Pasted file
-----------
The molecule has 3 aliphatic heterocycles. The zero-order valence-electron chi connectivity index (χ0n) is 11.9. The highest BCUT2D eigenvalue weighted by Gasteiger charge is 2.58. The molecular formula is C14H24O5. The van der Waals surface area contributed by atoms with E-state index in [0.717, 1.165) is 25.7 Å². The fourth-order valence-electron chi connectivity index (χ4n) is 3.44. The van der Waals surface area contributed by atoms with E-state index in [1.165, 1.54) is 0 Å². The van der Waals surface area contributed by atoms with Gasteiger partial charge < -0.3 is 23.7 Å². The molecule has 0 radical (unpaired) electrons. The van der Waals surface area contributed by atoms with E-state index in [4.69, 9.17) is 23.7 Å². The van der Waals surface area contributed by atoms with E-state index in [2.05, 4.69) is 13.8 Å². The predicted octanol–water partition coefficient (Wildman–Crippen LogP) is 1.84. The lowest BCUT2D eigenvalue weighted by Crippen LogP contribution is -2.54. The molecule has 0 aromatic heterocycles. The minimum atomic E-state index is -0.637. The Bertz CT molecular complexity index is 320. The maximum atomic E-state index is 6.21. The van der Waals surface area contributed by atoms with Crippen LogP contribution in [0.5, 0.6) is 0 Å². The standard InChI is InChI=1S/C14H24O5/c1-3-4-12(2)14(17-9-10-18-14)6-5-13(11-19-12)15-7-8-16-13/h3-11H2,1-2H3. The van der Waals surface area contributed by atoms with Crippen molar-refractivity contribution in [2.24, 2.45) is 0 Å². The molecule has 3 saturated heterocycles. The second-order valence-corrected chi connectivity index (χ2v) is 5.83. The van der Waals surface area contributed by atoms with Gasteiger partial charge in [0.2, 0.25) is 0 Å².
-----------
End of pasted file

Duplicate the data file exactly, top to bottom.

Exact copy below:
The molecule has 3 aliphatic heterocycles. The zero-order valence-electron chi connectivity index (χ0n) is 11.9. The highest BCUT2D eigenvalue weighted by Gasteiger charge is 2.58. The molecular formula is C14H24O5. The van der Waals surface area contributed by atoms with E-state index in [0.717, 1.165) is 25.7 Å². The fourth-order valence-electron chi connectivity index (χ4n) is 3.44. The van der Waals surface area contributed by atoms with E-state index in [1.165, 1.54) is 0 Å². The van der Waals surface area contributed by atoms with Gasteiger partial charge < -0.3 is 23.7 Å². The molecule has 0 radical (unpaired) electrons. The van der Waals surface area contributed by atoms with E-state index in [4.69, 9.17) is 23.7 Å². The van der Waals surface area contributed by atoms with E-state index in [2.05, 4.69) is 13.8 Å². The predicted octanol–water partition coefficient (Wildman–Crippen LogP) is 1.84. The lowest BCUT2D eigenvalue weighted by Crippen LogP contribution is -2.54. The molecule has 0 aromatic heterocycles. The minimum atomic E-state index is -0.637. The Bertz CT molecular complexity index is 320. The maximum atomic E-state index is 6.21. The van der Waals surface area contributed by atoms with Crippen LogP contribution in [0.5, 0.6) is 0 Å². The standard InChI is InChI=1S/C14H24O5/c1-3-4-12(2)14(17-9-10-18-14)6-5-13(11-19-12)15-7-8-16-13/h3-11H2,1-2H3. The van der Waals surface area contributed by atoms with Crippen molar-refractivity contribution in [2.24, 2.45) is 0 Å². The molecule has 3 saturated heterocycles. The second-order valence-corrected chi connectivity index (χ2v) is 5.83. The van der Waals surface area contributed by atoms with Gasteiger partial charge in [0.2, 0.25) is 0 Å².